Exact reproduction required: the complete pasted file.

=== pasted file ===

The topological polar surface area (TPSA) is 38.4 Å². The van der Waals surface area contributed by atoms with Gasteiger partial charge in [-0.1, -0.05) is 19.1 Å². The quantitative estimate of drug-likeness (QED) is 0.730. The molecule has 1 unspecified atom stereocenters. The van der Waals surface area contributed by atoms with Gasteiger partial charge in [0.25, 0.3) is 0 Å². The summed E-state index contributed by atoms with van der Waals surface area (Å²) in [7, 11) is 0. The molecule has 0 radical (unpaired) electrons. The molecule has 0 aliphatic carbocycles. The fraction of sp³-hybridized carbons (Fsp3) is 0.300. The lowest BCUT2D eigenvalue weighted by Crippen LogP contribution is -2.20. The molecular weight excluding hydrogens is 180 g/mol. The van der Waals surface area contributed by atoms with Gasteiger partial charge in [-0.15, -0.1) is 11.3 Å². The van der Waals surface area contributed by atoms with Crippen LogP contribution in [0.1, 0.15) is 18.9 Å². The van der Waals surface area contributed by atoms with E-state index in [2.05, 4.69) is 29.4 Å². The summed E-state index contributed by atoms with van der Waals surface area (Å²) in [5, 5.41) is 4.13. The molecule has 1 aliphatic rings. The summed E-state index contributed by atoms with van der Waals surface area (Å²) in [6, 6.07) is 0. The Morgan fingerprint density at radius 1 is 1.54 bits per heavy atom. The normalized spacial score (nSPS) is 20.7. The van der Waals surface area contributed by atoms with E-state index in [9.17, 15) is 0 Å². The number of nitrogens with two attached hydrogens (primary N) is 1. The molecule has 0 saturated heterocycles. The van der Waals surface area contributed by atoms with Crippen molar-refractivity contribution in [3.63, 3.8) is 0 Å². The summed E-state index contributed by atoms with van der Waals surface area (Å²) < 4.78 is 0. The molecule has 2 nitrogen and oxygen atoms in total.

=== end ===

The topological polar surface area (TPSA) is 38.4 Å². The van der Waals surface area contributed by atoms with Gasteiger partial charge in [-0.1, -0.05) is 19.1 Å². The quantitative estimate of drug-likeness (QED) is 0.730. The molecule has 1 unspecified atom stereocenters. The van der Waals surface area contributed by atoms with Gasteiger partial charge in [0.25, 0.3) is 0 Å². The summed E-state index contributed by atoms with van der Waals surface area (Å²) in [7, 11) is 0. The molecule has 0 radical (unpaired) electrons. The molecule has 0 aliphatic carbocycles. The fraction of sp³-hybridized carbons (Fsp3) is 0.300. The lowest BCUT2D eigenvalue weighted by Crippen LogP contribution is -2.20. The molecular weight excluding hydrogens is 180 g/mol. The van der Waals surface area contributed by atoms with Gasteiger partial charge in [-0.15, -0.1) is 11.3 Å². The van der Waals surface area contributed by atoms with Crippen LogP contribution in [0.1, 0.15) is 18.9 Å². The van der Waals surface area contributed by atoms with E-state index in [2.05, 4.69) is 29.4 Å². The summed E-state index contributed by atoms with van der Waals surface area (Å²) in [5, 5.41) is 4.13. The molecule has 1 aliphatic rings. The summed E-state index contributed by atoms with van der Waals surface area (Å²) in [6, 6.07) is 0. The Morgan fingerprint density at radius 1 is 1.54 bits per heavy atom. The normalized spacial score (nSPS) is 20.7. The van der Waals surface area contributed by atoms with E-state index in [9.17, 15) is 0 Å². The number of nitrogens with two attached hydrogens (primary N) is 1. The molecule has 0 saturated heterocycles. The van der Waals surface area contributed by atoms with Crippen molar-refractivity contribution in [3.63, 3.8) is 0 Å². The summed E-state index contributed by atoms with van der Waals surface area (Å²) < 4.78 is 0. The molecule has 2 nitrogen and oxygen atoms in total.